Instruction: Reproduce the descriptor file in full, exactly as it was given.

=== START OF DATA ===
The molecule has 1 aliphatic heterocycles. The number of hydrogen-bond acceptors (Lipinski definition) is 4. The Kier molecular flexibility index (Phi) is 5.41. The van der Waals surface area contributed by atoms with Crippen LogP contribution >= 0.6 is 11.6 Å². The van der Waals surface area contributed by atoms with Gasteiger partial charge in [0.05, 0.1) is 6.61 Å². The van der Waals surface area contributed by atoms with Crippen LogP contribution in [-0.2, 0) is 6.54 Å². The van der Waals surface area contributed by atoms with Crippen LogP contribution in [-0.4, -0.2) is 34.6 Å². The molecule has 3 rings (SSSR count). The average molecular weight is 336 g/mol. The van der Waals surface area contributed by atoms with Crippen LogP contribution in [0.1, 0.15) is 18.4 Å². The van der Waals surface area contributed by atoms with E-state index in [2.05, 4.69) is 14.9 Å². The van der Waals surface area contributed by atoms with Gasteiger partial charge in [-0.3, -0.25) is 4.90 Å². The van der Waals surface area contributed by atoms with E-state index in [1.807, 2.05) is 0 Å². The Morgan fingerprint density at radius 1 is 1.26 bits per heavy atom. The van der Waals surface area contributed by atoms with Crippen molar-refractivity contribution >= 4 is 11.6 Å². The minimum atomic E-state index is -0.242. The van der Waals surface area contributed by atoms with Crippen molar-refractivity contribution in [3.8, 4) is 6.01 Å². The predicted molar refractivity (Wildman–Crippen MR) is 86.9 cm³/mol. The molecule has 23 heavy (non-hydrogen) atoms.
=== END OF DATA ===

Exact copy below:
The molecule has 1 aliphatic heterocycles. The number of hydrogen-bond acceptors (Lipinski definition) is 4. The Kier molecular flexibility index (Phi) is 5.41. The van der Waals surface area contributed by atoms with Crippen LogP contribution >= 0.6 is 11.6 Å². The van der Waals surface area contributed by atoms with Gasteiger partial charge in [0.05, 0.1) is 6.61 Å². The van der Waals surface area contributed by atoms with Crippen LogP contribution in [-0.2, 0) is 6.54 Å². The van der Waals surface area contributed by atoms with Crippen LogP contribution in [-0.4, -0.2) is 34.6 Å². The molecule has 3 rings (SSSR count). The average molecular weight is 336 g/mol. The van der Waals surface area contributed by atoms with Crippen LogP contribution in [0.1, 0.15) is 18.4 Å². The van der Waals surface area contributed by atoms with E-state index in [2.05, 4.69) is 14.9 Å². The van der Waals surface area contributed by atoms with Gasteiger partial charge in [-0.3, -0.25) is 4.90 Å². The van der Waals surface area contributed by atoms with E-state index in [1.807, 2.05) is 0 Å². The Morgan fingerprint density at radius 1 is 1.26 bits per heavy atom. The van der Waals surface area contributed by atoms with Crippen molar-refractivity contribution >= 4 is 11.6 Å². The minimum atomic E-state index is -0.242. The van der Waals surface area contributed by atoms with Crippen molar-refractivity contribution in [3.8, 4) is 6.01 Å². The predicted molar refractivity (Wildman–Crippen MR) is 86.9 cm³/mol. The molecule has 23 heavy (non-hydrogen) atoms.